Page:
That’s an interesting idea! And it should work. I look forward to seeing a prototype.
I notice a bit of flex in the plastic saddles, but not in any of my carbon bases. It’s probably not enough to be annoying, unless you use a long extension handle like the KH T-bar which attaches to the front of the seat.
I’ve been remodelling foam for years. Every new edition of the KH saddle has had at least half the foam trimmed off. It is very difficult to get it flat. And not just flat, but thin (I forgot to add that it was another of my goals- a flat AND thin seat.
If you want a flattish seat, then you could just use the KH Freeride, which has an enormous amount of foam in the middle to fill in the curve. It’s flat, but as thick as a brick, and feels like a horse saddle. For me, it’s an unsatisfactory solution.
I’m not arguing against the idea of a lip- it will certainly add stiffness. My most basic idea was to cut out a sheet of heavy duty aluminium. A lip is one way of stiffening it up (although a rather good one). I had been toying with the idea welding a strip of metal around the aluminium plate for the lip, or just the front half of the saddle. That was before Pete came up with the idea of a flat carbon seatbase.
I wonder if any Trials or Street/Flatland unicyclists care to contribute their thoughts to this thread? Is there any advantage to a curved seat?
The interesting thing is that my favourite long distance road saddle is the Impact Naomi, and it is marketed as a street/trials/flatland saddle. The Naomi is the only saddle I don’t feel the need to modify, even though it is curved, and not quite as comfy as the flat carbon saddle.
Couly you not take and internal moult of a KH base with some clay / plastercine then flatern it and modify to suit and then make a female mold over that then take a male mold from that one to get the required internal final mold.
Then doing a layup of CF and GF at critical areas and maybe imbedding captive T nuts into the layup to make life easy.
Doesn’t sound too hard? I have a friend who taught himself CF and GF construction to build internal car trim / stereo cases for his cars, if he can do it i certainly can.
If I was to do this I think I may go a bit freestyle on the design a bit and thing the saddle base and make a sort of Uni / bike saddle hybrid.
Sounds like a cool project.
as A side thought I wonder what the material the standard base is made from and how malleable it gets at high temperatures as in would it be possible to heat it and flatten it and have it set again once it cools down
I think it will be great, but it also needs to be thin. Flat and thin gives you freedom to move.
You can stand up and unweight the saddle to soak up bumps and vibrations. A fat curved seat wedged against your crotch means you feel everything.
I haven’t tried this seat off-road yet, but the trimmed down seats I use work ok.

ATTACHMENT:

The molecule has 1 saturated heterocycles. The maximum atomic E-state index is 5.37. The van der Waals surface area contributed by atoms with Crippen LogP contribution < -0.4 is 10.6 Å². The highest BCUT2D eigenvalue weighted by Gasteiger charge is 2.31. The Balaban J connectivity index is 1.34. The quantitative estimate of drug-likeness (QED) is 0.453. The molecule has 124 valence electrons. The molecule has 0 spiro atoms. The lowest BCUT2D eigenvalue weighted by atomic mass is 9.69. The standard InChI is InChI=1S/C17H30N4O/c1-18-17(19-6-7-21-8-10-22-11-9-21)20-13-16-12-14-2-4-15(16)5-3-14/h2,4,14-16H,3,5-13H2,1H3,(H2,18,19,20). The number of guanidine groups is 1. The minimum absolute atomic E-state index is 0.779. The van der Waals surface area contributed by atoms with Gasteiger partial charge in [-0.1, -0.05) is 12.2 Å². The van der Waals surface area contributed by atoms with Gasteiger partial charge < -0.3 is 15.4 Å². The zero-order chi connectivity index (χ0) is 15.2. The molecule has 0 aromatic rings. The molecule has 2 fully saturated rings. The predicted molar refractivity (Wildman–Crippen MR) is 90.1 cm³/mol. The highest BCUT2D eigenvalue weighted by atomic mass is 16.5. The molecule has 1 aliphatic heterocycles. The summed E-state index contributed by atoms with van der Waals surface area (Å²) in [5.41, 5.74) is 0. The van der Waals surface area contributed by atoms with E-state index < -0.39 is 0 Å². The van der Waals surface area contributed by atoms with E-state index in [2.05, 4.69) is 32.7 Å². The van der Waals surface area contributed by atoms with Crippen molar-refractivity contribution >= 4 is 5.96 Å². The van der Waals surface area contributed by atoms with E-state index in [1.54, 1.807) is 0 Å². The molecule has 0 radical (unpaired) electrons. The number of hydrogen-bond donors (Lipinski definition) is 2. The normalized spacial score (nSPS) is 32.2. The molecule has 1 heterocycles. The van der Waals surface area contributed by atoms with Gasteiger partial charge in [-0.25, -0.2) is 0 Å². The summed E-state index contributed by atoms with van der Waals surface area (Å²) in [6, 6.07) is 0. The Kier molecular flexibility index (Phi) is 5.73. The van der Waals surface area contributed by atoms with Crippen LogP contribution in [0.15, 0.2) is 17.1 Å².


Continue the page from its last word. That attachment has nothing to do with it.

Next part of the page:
The other issue which I’m curious about, but have yet to test properly, is whether you gain more leverage because the handle is (marginally) lower and further away from you on a flat seat. That means you have greater pulling distance because the elbows are straighter. You generate most power when the muscle is close to it’s full length (the biceps brachii in this case).
I think that’s exactly what GizmoDuck’s mate Pete did, and why I was asking after the spare KH base you have. Would work rather better than trying to flatten a plasticine mould, as you’d get all sorts of distortion (and I’m not sure I’d fancy trying to lay up on plasticine either). Though it does occur to me that GizmoDuck’s base does seem to be made from an internal mould rather than the external one I was thinking of. The advantage of the external mould is that it’s a lot easier to add a little material on to make a slightly narrower saddle than it is to remove a bit from an internal mould - presuming here that you’d also be thinking about going narrower given the option.
It certainly looks like thermoplastic so should be possible to do that with it - just be careful not to overheat so it distorts, you’re best off gradually getting a bit hotter until you get to the point where you can flatten rather than whacking up the heat first time. Go for it and let us know - I’d love to borrow a flattened base from you to make my own plug when you’ve done.
could you not build up the sides and pour silicone in then cut the excess off to an even thickness in relation to the base curve so when you lay it down facing up it will straighten out, you could then poor in something that sets rigid to make a male mold and then make a female mold off that with which to layup inside of? (you could thin down the female mold a bit first to thin it out.
I think I would just start from scratch and use desperation from my bike saddle (SI SLR) to sculpt the rear and then increase the center width a little (bike seat nose) to allow room for the UNI seat post mount and then widen a bit more for the Uni saddle nose and handle mount area, I have this feeling that I would want the front to rise little maybe just to angle the handle rather than to stop me coming off, I have no issue with the front of a standard Uni saddle as it is, just the width of the center and rear
I am quiet keen to have a bash to be honest but it will have to be next month as I have just laid out on a Kh29 frame and parts to rebuild my KH26 wheel as a 29er
However, it looks suspiciously like an existing KH seat profile when viewed from the top. And if you end up angling the nose upwards, then it will looks suspiciously like a KH seat profile from the side also.
Which defeats the purpose of a thin flat seat doesn’t it?
Like, but not the same. Feisty and me both have an issue with the width of uni seats - an SLR is significantly narrower. That and he’s only suggesting angling the nose up a bit - which will presumably be less than a current KH saddle. I think my first attempt at a base will be totally flat as it’s a lot easier to make that way with my planned construction method, though will add a bit of a curve with foam.